What Asian language skills do you really need?

Is Australia on track to participate in the Asian century?

If time spent working in Asia is the best way to get ahead, do you need to speak Asian languages?

In his 14 years in Japan, Paul Butler worked his way up from a financial accountant to finance director roles and attributes much of his success to his ability to speak the local language.

Butler worked as a finance director for a couple of English health products companies, where Japanese was the language spoken in the workplace.

“In my case, the fact that I could speak Japanese made it a lot easier for them to hire me,” he says.

As Australia’s economy becomes more dependent on Asia and business ties between the two regions get closer, the career benefits of speaking Asian languages are increasingly coming into focus.

Anyone hoping to have a sustained career in Asia will have an advantage if they can speak to the locals in their own tongue, says Butler, who arrived back in Australia late last year and is working part-time while he completes his CPA qualifications.

“With accountants and lawyers and other professionals, it’s not just what you know, it’s how well you communicate with your workmates and other people, and that’s limited if you’re not able to communicate in their language,” he says.

“I found in Japan that once the local people realised that I could communicate in Japanese they were far more comfortable working with me.

“The Japanese tend to be quite afraid of having to use English around Westerners, but if they realise you can speak Japanese, that breaks down the barriers and they feel a lot more comfortable. And in a professional environment where communication is the key, it really pays to have at least a working knowledge of the language.”

Butler says it’s not so important to know an Asian language in Singapore and Hong Kong, where English is widely spoken, but it can be a significant advantage in Japan, China and South Korea.

The earlier on in their career in Asia that people start studying a language the better, because as they rise up the career ladder they won’t have the time, adds Butler, who initially learned Japanese while teaching English in Japan part-time.

Knowing the language is important even when working in English-speaking offices, says Butler, who describes it as “the icing on the cake”.

“The cake has to be your technical skills, but having the language on top can just put you ahead of other people in terms of competing for jobs or looking to go ahead in that market,” he says. “It’s not an absolute prerequisite but it’s nice to have – it opens up doors and it makes communication a whole lot easier.”

Does culture trump language?

Michael Bencsik FCPA spent seven years as Head of UK, Europe, Middle East & Global Business, Group Strategy & Planning at HSBC. He was based in London but travelled extensively to the 70 different countries for which he was responsible.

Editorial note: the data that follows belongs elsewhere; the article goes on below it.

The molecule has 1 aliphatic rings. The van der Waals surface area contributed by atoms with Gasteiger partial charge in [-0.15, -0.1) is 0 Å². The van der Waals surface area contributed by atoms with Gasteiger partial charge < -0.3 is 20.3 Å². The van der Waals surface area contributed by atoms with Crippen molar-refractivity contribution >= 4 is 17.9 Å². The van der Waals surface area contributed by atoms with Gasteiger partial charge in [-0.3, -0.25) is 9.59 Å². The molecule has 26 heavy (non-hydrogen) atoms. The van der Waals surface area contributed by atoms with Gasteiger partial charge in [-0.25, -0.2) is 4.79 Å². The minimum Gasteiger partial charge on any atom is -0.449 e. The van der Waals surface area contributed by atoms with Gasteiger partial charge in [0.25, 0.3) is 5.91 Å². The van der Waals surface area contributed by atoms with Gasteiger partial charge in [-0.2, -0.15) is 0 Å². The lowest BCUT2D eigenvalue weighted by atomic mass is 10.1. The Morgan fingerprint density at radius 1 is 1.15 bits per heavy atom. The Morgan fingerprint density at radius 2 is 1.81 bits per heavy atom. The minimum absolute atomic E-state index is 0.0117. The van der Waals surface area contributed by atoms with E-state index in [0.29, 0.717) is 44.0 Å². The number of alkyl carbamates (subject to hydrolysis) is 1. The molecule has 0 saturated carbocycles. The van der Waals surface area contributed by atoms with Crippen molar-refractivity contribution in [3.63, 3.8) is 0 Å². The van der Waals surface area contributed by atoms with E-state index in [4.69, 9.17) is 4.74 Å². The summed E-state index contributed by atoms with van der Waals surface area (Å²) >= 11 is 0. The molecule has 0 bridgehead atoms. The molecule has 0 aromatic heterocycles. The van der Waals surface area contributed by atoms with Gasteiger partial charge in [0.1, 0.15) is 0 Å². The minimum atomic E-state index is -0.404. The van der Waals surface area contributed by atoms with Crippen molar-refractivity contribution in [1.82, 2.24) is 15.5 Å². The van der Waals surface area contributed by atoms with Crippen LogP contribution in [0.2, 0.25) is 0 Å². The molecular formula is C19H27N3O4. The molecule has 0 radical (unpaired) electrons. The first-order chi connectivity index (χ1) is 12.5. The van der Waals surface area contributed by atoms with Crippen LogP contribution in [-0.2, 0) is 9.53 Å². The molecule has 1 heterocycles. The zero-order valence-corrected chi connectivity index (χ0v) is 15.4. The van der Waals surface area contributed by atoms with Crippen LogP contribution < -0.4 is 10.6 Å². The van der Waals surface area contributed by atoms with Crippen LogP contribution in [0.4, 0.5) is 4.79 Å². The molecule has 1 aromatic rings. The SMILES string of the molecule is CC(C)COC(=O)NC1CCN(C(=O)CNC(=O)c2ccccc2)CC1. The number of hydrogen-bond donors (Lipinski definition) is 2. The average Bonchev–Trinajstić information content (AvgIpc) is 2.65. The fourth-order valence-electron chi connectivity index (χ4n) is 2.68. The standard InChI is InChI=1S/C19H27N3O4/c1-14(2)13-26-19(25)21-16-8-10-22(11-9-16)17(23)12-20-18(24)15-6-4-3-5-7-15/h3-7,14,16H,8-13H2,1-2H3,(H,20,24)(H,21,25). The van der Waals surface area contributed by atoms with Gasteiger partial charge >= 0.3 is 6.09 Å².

He says that having an understanding of a country’s culture is more important than knowing the local language.

“Cultural awareness is more crucial in dealing with other individuals and customers in these sorts of countries,” he says. “The key to it is how you apply your own values and beliefs, and empathy and acceptance of difference.”

English was the predominant language for HSBC throughout Asia. While a local language could help with communication, there are more important ways of engaging people and customers, says Bencsik, who recently returned to Australia.

“Certainly making an effort to speak the language gets you some way, but it’s not going to necessarily be the complete advantage,” he says. “How you accept a business card with both hands in certain countries, for example, and knowing what the etiquette is in dealing with people is more respectful.”

He adds that people in some other countries will accept that foreign business people don’t know the language “but if you’re totally ignorant of what’s important to those individuals you’re never going to get past first base”.

Even learning a language might not necessarily give a professional all the cultural nuances they need until they arrive. “You can learn the language [in your home country], but you’re not going to learn about the country. You’ve physically got to live or spend some time there,” he adds.

“You’ve got to spend some time dealing with the locals to understand how to get things done.”

It’s the Asian century. Are we ready?

The issue is not merely an individual one, argues Australian accounting body CPA Australia. “Government urgently needs to place a higher priority on access to, and knowledge of, Asian markets and Asian literacy in the workforce,” Former CPA Australia chief executive Alex Malley said at a recent National Press Club launch of the organisation’s ground-breaking research into Australian competitiveness.

“In order to make Australian students more ready for the Asian century, a greater emphasis should be placed on Asian studies and languages,” said Malley. “[Merely] giving all students the ‘option’ to study a priority Asian language by 2025 is too little, too late.

“On the government’s most ambitious objective, the first cohort of kids to take up the option of Asian language education won’t be graduating from high school until around 2037. China will already be into its second decade as the world’s most powerful economy.

“Our best, most ambitious plan has us on track to miss the boat by 22 years.”

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